The dose-response function for eliciting a phase shift and reciprocity, core properties of the circadian system, have not been previously evaluated for the retinal clock. These properties translate the ability to integrate photic input over a relatively long period of time, ranging from a few seconds to several hours, and to respond proportionally to the total energy of the stimulus [4750]. Compared to previous studies in the retina [2325], we find that relatively shorter duration exposures (15 min) at lower irradiance levels (1 x 1014 photons/cm2/s) are sufficient to induce a phase delay of PER2::Luc signal. In particular, the studies by Buhr and colleagues used 3-h light exposures at 1 x 1015 photons/cm2/s [24, 25]. This value in terms of total photon number is 2 log units higher than the amount required to induce a phase shift in our study and is in the range of saturating amounts. The stimulus irradiance threshold for eliciting a retinal phase shift is nevertheless relatively high (>1013 photons/cm2/s, present study) compared to the energy required for a behavioral phase shift (approximately 1010–1011 photons/cm2/s, [18,20,53,54]). Fig 4A shows the differences in sensitivity for phase-shifting and entrainment responses of retinal and SCN clocks to light between 465–520 nm from our and other laboratories [18,20,22,49,5356]. Furthermore, the retinal clock appears unable to integrate light energy for durations longer than 30 min. This response resembles the pattern of light-induced FOS expression in the retina that increases sharply at a relatively high level of irradiance and long duration (Fig 4A, [49]). The difference in light sensitivity between retinal and SCN clocks suggests clock-specific tuning of light responses in each system that may be related to different integration and/or feedback mechanisms in these two clocks, downstream from the photoreceptor level.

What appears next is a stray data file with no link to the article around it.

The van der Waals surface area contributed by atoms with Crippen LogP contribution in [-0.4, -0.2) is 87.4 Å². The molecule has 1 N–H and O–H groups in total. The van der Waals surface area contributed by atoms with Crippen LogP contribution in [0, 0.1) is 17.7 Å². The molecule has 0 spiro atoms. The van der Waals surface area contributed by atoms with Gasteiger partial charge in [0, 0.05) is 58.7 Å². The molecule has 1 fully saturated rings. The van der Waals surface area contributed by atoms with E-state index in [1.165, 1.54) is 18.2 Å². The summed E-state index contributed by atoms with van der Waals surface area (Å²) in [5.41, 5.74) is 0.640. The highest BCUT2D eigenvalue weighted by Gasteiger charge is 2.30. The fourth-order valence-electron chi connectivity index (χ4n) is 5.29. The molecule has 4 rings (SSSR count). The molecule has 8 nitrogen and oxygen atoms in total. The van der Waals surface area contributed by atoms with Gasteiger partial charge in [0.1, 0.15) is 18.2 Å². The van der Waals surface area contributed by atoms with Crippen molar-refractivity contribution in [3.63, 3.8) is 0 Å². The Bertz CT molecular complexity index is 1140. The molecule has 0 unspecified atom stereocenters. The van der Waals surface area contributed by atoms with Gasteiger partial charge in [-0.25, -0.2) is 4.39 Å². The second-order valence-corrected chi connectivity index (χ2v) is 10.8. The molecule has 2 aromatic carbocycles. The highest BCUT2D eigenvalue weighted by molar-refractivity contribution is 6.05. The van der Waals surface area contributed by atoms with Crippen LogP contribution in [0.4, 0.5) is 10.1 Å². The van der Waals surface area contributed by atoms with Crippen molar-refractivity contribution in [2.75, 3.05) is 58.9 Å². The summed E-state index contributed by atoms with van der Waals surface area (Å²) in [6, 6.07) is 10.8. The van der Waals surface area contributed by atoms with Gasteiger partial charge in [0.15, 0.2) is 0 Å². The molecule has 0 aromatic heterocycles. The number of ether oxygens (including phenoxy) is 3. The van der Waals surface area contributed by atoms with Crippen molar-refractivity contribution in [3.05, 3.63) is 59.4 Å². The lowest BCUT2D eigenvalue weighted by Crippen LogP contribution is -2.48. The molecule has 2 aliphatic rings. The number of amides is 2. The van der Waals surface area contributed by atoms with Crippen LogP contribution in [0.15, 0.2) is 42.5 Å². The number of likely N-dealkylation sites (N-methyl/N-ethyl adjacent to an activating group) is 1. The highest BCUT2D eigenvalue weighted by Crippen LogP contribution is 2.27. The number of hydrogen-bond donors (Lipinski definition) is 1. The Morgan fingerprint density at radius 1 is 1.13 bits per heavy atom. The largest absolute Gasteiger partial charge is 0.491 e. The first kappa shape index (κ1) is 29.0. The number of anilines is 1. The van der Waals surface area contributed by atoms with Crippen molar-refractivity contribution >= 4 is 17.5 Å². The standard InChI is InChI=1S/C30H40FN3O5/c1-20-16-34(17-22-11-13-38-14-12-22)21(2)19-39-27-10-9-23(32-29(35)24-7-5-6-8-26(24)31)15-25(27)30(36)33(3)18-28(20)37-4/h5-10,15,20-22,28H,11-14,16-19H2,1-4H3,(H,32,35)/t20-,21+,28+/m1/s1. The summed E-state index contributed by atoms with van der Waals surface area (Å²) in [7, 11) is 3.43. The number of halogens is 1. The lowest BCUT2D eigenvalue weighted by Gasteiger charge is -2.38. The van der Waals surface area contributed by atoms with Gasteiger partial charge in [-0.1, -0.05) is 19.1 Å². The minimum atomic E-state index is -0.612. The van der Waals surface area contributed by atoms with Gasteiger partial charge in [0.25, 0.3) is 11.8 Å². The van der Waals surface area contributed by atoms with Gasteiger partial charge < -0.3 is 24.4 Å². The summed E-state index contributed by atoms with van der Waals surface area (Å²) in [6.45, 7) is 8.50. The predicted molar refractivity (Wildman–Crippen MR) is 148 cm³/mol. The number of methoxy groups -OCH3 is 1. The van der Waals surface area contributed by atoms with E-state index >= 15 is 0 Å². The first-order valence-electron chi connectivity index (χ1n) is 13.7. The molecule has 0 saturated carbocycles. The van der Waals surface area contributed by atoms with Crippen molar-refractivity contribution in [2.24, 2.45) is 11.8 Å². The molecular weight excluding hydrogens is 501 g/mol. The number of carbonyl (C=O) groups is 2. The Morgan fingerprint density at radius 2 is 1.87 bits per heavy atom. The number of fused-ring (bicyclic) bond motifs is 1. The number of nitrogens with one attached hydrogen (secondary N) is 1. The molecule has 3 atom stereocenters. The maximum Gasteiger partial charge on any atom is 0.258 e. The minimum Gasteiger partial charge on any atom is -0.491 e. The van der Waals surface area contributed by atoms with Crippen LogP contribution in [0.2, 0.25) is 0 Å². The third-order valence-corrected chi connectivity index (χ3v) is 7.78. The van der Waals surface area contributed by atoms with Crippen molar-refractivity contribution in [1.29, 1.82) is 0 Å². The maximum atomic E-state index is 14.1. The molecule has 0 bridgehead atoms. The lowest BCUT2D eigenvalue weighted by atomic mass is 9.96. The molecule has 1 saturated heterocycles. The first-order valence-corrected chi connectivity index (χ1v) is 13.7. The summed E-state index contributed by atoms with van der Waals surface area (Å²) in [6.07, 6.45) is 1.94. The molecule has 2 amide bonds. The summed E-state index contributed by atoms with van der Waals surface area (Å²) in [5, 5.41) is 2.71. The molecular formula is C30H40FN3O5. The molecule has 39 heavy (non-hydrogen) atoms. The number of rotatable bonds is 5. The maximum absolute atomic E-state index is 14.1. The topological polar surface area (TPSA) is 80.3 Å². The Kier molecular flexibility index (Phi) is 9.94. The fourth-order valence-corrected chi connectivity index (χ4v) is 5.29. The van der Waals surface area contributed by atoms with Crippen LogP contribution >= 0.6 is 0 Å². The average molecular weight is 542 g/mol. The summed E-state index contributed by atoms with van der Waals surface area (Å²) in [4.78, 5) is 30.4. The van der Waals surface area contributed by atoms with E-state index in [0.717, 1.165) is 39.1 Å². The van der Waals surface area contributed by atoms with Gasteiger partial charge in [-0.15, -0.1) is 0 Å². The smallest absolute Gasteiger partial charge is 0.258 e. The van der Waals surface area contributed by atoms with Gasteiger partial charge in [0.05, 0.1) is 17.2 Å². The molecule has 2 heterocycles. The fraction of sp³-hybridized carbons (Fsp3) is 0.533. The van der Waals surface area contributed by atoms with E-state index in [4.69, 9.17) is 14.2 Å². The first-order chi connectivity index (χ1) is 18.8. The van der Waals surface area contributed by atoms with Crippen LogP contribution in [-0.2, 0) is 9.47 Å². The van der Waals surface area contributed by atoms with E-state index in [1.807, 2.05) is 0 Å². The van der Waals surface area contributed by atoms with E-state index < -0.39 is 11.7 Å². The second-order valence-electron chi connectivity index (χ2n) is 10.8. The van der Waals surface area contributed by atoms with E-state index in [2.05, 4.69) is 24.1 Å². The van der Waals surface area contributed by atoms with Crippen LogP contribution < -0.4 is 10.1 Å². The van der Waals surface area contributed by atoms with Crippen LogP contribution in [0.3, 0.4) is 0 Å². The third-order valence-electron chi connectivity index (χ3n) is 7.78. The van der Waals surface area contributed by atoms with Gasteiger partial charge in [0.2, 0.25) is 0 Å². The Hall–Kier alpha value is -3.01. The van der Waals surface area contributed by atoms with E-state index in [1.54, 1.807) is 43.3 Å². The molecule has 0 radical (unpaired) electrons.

Fig 4. The light-response of SCN and retinal clocks is different and involves distinct photoreceptors.